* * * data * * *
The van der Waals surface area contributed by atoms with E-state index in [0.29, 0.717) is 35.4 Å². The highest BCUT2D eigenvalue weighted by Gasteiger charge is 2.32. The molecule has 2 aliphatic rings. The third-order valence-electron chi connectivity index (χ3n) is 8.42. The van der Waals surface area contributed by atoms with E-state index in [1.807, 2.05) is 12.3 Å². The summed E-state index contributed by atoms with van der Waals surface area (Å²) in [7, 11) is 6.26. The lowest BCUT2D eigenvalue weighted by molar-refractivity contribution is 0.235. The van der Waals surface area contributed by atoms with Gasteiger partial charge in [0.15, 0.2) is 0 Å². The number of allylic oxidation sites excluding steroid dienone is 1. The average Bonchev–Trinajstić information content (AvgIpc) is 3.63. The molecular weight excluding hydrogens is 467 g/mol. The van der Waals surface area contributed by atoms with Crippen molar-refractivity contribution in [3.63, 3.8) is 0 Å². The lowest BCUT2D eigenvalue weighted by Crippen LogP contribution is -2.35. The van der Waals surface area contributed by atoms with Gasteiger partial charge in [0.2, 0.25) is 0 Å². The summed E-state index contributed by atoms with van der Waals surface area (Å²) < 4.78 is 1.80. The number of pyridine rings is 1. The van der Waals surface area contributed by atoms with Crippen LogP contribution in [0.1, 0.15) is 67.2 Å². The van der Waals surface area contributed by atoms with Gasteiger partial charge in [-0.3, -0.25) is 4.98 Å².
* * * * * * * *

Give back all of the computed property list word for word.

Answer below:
The van der Waals surface area contributed by atoms with E-state index in [0.29, 0.717) is 35.4 Å². The highest BCUT2D eigenvalue weighted by Gasteiger charge is 2.32. The molecule has 2 aliphatic rings. The third-order valence-electron chi connectivity index (χ3n) is 8.42. The van der Waals surface area contributed by atoms with E-state index in [1.807, 2.05) is 12.3 Å². The summed E-state index contributed by atoms with van der Waals surface area (Å²) in [7, 11) is 6.26. The lowest BCUT2D eigenvalue weighted by molar-refractivity contribution is 0.235. The van der Waals surface area contributed by atoms with Gasteiger partial charge in [0.15, 0.2) is 0 Å². The number of allylic oxidation sites excluding steroid dienone is 1. The average Bonchev–Trinajstić information content (AvgIpc) is 3.63. The molecular weight excluding hydrogens is 467 g/mol. The van der Waals surface area contributed by atoms with Crippen molar-refractivity contribution in [3.63, 3.8) is 0 Å². The lowest BCUT2D eigenvalue weighted by Crippen LogP contribution is -2.35. The van der Waals surface area contributed by atoms with Gasteiger partial charge in [0.2, 0.25) is 0 Å². The summed E-state index contributed by atoms with van der Waals surface area (Å²) < 4.78 is 1.80. The number of pyridine rings is 1. The van der Waals surface area contributed by atoms with Crippen LogP contribution in [0.1, 0.15) is 67.2 Å². The van der Waals surface area contributed by atoms with Gasteiger partial charge in [-0.3, -0.25) is 4.98 Å².